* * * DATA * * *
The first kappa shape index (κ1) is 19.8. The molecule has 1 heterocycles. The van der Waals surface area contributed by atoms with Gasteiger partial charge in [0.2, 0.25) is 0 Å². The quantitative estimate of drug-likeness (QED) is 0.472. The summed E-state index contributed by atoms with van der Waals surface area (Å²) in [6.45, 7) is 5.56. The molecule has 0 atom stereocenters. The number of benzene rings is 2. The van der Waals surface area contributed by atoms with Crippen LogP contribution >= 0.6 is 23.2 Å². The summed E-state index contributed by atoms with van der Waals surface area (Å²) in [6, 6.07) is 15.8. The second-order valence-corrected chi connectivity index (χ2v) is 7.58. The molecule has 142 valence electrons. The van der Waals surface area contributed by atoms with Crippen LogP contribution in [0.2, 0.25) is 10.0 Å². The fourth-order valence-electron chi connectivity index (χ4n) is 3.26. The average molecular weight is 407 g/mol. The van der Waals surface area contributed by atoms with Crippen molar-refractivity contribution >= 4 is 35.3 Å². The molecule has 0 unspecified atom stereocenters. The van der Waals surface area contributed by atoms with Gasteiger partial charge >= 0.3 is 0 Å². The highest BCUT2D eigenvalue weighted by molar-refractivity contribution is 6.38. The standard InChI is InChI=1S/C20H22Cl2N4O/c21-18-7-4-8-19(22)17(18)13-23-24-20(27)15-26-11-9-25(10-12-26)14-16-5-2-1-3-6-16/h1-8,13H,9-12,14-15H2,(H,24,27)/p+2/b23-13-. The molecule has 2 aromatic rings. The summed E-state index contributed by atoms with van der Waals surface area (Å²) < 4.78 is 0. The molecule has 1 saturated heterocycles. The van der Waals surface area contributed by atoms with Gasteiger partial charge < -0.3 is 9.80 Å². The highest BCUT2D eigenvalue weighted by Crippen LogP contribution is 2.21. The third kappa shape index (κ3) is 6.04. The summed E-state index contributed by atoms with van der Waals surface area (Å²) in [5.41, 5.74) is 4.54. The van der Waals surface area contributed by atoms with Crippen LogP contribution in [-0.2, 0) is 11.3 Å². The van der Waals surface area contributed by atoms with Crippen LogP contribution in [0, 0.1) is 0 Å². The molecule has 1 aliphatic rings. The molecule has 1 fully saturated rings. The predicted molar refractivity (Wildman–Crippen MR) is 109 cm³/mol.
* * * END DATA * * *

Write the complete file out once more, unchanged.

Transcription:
The first kappa shape index (κ1) is 19.8. The molecule has 1 heterocycles. The van der Waals surface area contributed by atoms with Gasteiger partial charge in [0.2, 0.25) is 0 Å². The quantitative estimate of drug-likeness (QED) is 0.472. The summed E-state index contributed by atoms with van der Waals surface area (Å²) in [6.45, 7) is 5.56. The molecule has 0 atom stereocenters. The number of benzene rings is 2. The van der Waals surface area contributed by atoms with Crippen LogP contribution >= 0.6 is 23.2 Å². The summed E-state index contributed by atoms with van der Waals surface area (Å²) in [6, 6.07) is 15.8. The second-order valence-corrected chi connectivity index (χ2v) is 7.58. The molecule has 142 valence electrons. The van der Waals surface area contributed by atoms with Crippen LogP contribution in [0.2, 0.25) is 10.0 Å². The fourth-order valence-electron chi connectivity index (χ4n) is 3.26. The average molecular weight is 407 g/mol. The van der Waals surface area contributed by atoms with Crippen molar-refractivity contribution >= 4 is 35.3 Å². The molecule has 0 unspecified atom stereocenters. The van der Waals surface area contributed by atoms with Gasteiger partial charge >= 0.3 is 0 Å². The highest BCUT2D eigenvalue weighted by molar-refractivity contribution is 6.38. The standard InChI is InChI=1S/C20H22Cl2N4O/c21-18-7-4-8-19(22)17(18)13-23-24-20(27)15-26-11-9-25(10-12-26)14-16-5-2-1-3-6-16/h1-8,13H,9-12,14-15H2,(H,24,27)/p+2/b23-13-. The molecule has 2 aromatic rings. The summed E-state index contributed by atoms with van der Waals surface area (Å²) < 4.78 is 0. The molecule has 1 saturated heterocycles. The van der Waals surface area contributed by atoms with Gasteiger partial charge < -0.3 is 9.80 Å². The highest BCUT2D eigenvalue weighted by Crippen LogP contribution is 2.21. The third kappa shape index (κ3) is 6.04. The summed E-state index contributed by atoms with van der Waals surface area (Å²) in [5.41, 5.74) is 4.54. The van der Waals surface area contributed by atoms with Crippen LogP contribution in [-0.2, 0) is 11.3 Å². The van der Waals surface area contributed by atoms with Crippen LogP contribution in [0, 0.1) is 0 Å². The molecule has 1 aliphatic rings. The molecule has 1 fully saturated rings. The predicted molar refractivity (Wildman–Crippen MR) is 109 cm³/mol.